Large New Study: Exposure to Fracking Doubles Risk of Debilitating Health Effects

By Paul Rauber

August 25, 2016

Fracking rig

Photo by Istock/bizoo_n

In an important study published today in the journal Environmental Health Perspectives, researchers from the Johns Hopkins Bloomberg School of Public Health showed that Pennsylvania residents who lived the closest to natural gas wells using hydraulic fracturing, or fracking, were twice as likely to suffer from a combination of migraines, sinus problems, and chronic fatigue as those living elsewhere. Another study, appearing today in the journal Endocrinology, found a link between exposure to fracking chemicals and reproductive abnormalities in female mice. Together, the studies will help fracking opponents (like the Sierra Club) make a strong case for banning the practice, which now accounts for 40 percent of natural gas production in the United States. 

Despite the widespread use of fracking—the injection of steam and chemicals into underground shale formations to loosen pockets of oil and natural gas, allowing them to be pumped to the surface—there have only been two epidemiological studies. Until now. The Johns Hopkins Bloomberg study (by Aaron W. Tustin; Annemarie G. Hirsch; Sara G. Rasmussen; Joan A. Casey; Karen Bandeen-Roche, and Brian S. Schwartz) collected health data from 7,785 adults in north and central Pennsylvania—some from areas of very active fracking, others not. Specifically—and without mentioning anything about fracking—the researchers zeroed in on patients with nasal and sinus problems, migraines, and/or high levels of fatigue, all previously linked to toxic chemicals, irritation, odors, or stress. They then selected a group of participants who did not have these conditions, and used publicly available data on Pennsylvania’s 8,800 fracked wells to determine their degree of exposure to the industry.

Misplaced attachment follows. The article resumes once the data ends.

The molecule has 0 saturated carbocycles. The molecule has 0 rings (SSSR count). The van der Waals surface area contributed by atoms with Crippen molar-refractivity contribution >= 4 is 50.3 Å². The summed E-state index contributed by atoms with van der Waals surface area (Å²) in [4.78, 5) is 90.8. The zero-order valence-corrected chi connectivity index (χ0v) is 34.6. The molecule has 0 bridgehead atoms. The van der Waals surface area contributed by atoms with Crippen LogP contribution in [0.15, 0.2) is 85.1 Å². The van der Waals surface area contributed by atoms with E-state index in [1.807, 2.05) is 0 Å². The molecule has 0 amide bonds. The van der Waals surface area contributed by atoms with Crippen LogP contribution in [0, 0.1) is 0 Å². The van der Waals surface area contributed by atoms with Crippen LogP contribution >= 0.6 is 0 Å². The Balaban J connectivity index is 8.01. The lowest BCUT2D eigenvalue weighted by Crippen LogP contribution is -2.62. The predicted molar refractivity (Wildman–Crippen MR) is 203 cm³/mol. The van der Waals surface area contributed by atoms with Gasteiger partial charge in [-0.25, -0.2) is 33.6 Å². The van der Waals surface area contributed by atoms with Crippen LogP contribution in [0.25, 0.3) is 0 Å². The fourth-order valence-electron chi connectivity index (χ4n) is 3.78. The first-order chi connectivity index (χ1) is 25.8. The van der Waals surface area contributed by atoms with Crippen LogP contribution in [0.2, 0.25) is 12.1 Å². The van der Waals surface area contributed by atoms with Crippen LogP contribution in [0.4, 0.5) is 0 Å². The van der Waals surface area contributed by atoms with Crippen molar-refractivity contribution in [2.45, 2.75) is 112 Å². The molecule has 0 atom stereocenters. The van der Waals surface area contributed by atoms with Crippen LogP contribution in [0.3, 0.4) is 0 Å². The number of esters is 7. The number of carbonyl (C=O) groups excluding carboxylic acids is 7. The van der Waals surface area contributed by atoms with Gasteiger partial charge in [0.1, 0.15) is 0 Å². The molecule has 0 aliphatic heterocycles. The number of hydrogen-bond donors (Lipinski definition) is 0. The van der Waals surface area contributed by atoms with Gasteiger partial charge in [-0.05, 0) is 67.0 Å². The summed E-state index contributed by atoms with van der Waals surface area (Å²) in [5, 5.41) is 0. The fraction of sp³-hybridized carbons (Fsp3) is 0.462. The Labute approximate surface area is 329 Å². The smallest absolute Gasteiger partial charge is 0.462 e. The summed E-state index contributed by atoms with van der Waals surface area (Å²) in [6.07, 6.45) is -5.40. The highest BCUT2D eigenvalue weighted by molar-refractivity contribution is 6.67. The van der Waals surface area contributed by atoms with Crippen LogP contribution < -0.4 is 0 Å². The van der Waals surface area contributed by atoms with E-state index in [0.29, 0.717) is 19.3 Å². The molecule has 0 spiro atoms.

The result: Those closest to fracking operations had “significantly increased odds” of a combination of the targeted health effects, suggesting “a threshold in the relationship between [fracking] and symptoms.” The researchers point out that the mechanism by which fracking could cause these symptoms has already been established: “Exposure to allergens, toxicants, and secondhand smoke may trigger nasal and sinus symptoms . . . migraines can be triggered by noise, odors, and stress . . . Similarly, fatigue has multiple risk factors including sleep deprivation, psychosocial stressors . . . and exposure to low levels of environmental chemicals.” 

“These three health conditions can have debilitating effects on people’s lives,” says Aaron W. Tustin, the study’s first author. “In addition, they cost the health care system a lot of money. Our data suggest these symptoms are associated with proximity to the fracking industry.”          

Today’s other big study focused on the effects from the chemicals used in fracking on key hormones. It is the first study to link exposure to these chemicals to reproductive and developmental problems in female mice, including “increased body weights, altered uterine and ovary weights, increased heart weights and collagen deposition . . . and other adverse health effects.” Lead author Susan C. Nagel of the University of Missouri in Columbia notes that her team has previously found that “exposure to the same chemicals was tied to reduced sperm counts in male mice. Our studies suggest adverse developmental and reproductive health outcomes might be expected in humans and animals exposed to chemicals in regions with oil and gas activity.” 

The studies come at a time when states are sharply divided in their approaches to the “unconventional” natural gas industry. Vermont has banned fracking, as has New York, while California’s governor, Jerry Brown, has resisted calls to do so. With today’s strong studies showing evidence of negative health effects, though, the dirty practice becomes much harder to justify.